Celebrated across the globe to remember and honor the birth of Jesus Christ, who Christians believe is the Son of God, Christmas has evolved over two thousand years into a religious and secular merrymaking, subsuming a range of rituals and traditions along the way. Characterised by joyful carols, special liturgies, brightly wrapped gifts, festive foods, Christmas, now celebrated by people around the world, whether Christians or not, is a time when family and friends come together and remember the good things they have and indulge in exchanging presents.
The name 'Christmas' comes from the Mass of Christ (or Jesus). A Mass service, sometimes called Communion or Eucharist, is where Christians remember that Jesus died for them and then came back to life.
Interestingly, the 'Christ-Mass' service was the only one that was allowed to take place after sunset and before sunrise the next day, so people had it at Midnight! Hence, the name Christ-Mass, shortened to Christmas.
There are different theories and arguments surrounding why Christmas is celebrated on December 25th since no date is given in the Bible, and so no one knows the real birthday of Jesus.
Located in the Israeli-occupied West Bank, Bethlehem, is the "little town" where Christians believe Jesus Christ was born and it attracts thousands of pilgrims at Christmas.
Bethlehem is the cradle of Christianity, the site of the Church of the Nativity, which contains an underground cave where Christians believe Mary gave birth to Jesus in a stable. A 14-pointed silver star beneath an altar marks the spot and the stone church is a key pilgrimage site for Christians and Muslims alike.
The emperor Constantine the Great and his mother Helena had it built around the year 338.
Over the years, the church has been sacked and undergone several transformations, and it is now administered jointly by the Greek Orthodox, Roman Catholic and Armenian Apostolic authorities.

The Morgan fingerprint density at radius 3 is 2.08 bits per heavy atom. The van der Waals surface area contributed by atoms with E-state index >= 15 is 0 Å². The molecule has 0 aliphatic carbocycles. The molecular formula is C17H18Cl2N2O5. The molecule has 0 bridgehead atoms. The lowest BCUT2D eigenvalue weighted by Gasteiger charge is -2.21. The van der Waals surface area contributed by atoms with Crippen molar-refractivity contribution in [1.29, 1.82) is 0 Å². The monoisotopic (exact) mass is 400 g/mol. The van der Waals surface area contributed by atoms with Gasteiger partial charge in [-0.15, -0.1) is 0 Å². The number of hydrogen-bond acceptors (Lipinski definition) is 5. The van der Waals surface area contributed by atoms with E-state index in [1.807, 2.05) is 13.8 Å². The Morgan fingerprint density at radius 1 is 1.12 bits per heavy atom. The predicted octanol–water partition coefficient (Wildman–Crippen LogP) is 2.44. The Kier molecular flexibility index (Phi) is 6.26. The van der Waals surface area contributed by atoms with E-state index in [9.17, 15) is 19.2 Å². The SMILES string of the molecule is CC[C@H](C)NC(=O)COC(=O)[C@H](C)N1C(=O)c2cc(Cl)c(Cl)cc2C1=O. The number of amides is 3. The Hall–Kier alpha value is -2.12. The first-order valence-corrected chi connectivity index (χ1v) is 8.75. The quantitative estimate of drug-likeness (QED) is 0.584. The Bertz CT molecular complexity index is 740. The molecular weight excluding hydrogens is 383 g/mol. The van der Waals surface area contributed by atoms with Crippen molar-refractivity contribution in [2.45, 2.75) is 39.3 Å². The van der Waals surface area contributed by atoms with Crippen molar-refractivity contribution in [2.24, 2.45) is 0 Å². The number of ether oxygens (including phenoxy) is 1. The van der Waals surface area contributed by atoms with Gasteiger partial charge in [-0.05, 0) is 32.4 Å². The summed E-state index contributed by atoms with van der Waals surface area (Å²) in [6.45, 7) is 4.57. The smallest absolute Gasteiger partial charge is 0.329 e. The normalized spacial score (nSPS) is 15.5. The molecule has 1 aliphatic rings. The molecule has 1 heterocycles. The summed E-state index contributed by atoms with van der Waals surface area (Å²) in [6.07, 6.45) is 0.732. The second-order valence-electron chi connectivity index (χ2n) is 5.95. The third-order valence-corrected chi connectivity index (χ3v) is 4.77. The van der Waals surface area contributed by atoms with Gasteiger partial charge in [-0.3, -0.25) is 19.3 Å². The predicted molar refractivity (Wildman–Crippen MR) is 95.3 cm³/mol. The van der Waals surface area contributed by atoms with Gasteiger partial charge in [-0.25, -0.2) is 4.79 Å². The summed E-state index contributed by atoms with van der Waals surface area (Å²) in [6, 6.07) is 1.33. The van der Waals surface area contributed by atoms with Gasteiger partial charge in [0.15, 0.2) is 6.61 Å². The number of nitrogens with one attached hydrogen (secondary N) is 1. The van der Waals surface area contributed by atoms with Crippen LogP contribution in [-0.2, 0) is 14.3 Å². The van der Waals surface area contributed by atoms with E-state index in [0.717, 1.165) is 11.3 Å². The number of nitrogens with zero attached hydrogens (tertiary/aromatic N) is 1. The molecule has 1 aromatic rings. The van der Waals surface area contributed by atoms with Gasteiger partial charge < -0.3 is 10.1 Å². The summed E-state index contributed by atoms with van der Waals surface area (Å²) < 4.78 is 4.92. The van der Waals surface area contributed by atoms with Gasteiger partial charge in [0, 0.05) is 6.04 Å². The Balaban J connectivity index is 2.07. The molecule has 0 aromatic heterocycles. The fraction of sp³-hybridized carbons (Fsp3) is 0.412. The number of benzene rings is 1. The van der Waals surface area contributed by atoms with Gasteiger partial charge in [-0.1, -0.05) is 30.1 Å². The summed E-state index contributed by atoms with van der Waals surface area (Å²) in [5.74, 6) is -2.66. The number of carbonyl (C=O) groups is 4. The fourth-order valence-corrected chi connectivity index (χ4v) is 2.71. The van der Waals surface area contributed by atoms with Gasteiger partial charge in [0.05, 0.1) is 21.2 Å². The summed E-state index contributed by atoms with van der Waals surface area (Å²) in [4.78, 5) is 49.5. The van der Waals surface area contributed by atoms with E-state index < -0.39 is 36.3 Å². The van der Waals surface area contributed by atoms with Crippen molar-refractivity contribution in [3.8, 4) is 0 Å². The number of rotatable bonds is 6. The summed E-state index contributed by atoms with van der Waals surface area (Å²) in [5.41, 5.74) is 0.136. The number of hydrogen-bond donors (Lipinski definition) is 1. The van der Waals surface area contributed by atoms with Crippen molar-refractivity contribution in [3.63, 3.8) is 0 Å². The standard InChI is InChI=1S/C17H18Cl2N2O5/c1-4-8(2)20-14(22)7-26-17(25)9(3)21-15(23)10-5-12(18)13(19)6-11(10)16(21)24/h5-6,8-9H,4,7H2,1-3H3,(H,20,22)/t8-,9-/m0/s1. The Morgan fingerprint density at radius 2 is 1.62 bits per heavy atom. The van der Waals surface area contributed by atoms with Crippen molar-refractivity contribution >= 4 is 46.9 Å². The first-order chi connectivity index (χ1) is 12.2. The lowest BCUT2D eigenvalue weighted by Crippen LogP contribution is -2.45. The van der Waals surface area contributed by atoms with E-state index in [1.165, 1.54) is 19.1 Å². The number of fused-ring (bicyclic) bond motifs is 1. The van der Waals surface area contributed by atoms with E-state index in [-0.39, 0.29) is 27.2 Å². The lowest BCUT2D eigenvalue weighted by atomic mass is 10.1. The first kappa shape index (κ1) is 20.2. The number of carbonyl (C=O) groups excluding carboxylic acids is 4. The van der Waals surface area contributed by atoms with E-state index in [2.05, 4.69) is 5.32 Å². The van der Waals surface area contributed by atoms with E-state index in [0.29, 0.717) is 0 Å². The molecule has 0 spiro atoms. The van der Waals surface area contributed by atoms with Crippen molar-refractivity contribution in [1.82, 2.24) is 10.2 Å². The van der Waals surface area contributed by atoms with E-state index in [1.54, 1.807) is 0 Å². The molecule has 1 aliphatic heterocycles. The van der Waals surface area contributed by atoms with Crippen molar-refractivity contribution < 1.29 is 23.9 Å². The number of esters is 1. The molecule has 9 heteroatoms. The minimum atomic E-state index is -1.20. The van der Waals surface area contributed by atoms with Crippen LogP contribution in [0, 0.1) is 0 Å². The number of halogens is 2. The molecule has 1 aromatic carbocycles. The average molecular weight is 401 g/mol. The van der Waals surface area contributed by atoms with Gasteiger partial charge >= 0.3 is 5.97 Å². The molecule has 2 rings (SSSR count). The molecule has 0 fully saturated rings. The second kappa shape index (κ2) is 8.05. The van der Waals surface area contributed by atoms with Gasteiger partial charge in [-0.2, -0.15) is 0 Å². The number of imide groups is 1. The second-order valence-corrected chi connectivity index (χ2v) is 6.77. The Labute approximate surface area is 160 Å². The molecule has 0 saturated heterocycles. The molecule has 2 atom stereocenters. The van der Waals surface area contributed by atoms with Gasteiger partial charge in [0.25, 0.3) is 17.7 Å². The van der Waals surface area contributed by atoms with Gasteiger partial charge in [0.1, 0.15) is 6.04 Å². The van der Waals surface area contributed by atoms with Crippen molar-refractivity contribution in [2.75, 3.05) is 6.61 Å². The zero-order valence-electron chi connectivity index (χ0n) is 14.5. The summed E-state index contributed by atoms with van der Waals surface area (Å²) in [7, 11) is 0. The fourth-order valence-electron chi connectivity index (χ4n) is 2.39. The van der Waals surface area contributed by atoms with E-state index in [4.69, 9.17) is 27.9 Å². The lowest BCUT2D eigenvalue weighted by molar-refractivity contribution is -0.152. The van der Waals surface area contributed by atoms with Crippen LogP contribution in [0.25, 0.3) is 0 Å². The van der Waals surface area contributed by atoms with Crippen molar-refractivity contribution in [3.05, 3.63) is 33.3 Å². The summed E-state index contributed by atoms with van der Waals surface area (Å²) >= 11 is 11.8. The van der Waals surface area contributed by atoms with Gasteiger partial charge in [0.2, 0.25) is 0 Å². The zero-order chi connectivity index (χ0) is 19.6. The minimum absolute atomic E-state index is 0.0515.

A space reserved for Muslim prayer has been set aside in a southern wing.
Bethlehem is also home to the tomb of Rachel, wife of Jacob who was Abraham's grandson. It is Judaism's third holiest site, after the Temple Mount in Jerusalem and the Cave of the Patriarchs in Hebron. The tomb of the biblical matriarch is sacred for Muslims as well, and Jewish and Muslim women visit regularly to pray for safe and smooth pregnancies.
The first mention of Bethlehem in the Old Testament is in the book of Genesis, under the name of Ephrat, where Rachel dies while giving birth to her son Benjamin. Her tomb is at the northern edge of the city.
Adjoining the Church of the Nativity is the Franciscan church of Saint Catherine, where Christmas Mass is celebrated each year at midnight.
A tall Christmas tree is put up in early December outside the church in Manger Square, signalling the start of the festivities, and its lighting is often accompanied by a message of peace from the city to a troubled region.
On Christmas, thousands of tourists and Palestinians -- Muslims and Christians alike -- line the so-called pilgrimage route to watch a procession led by the Catholic patriarch who begins in Jerusalem and passes through the wall that separates the West Bank from Israel.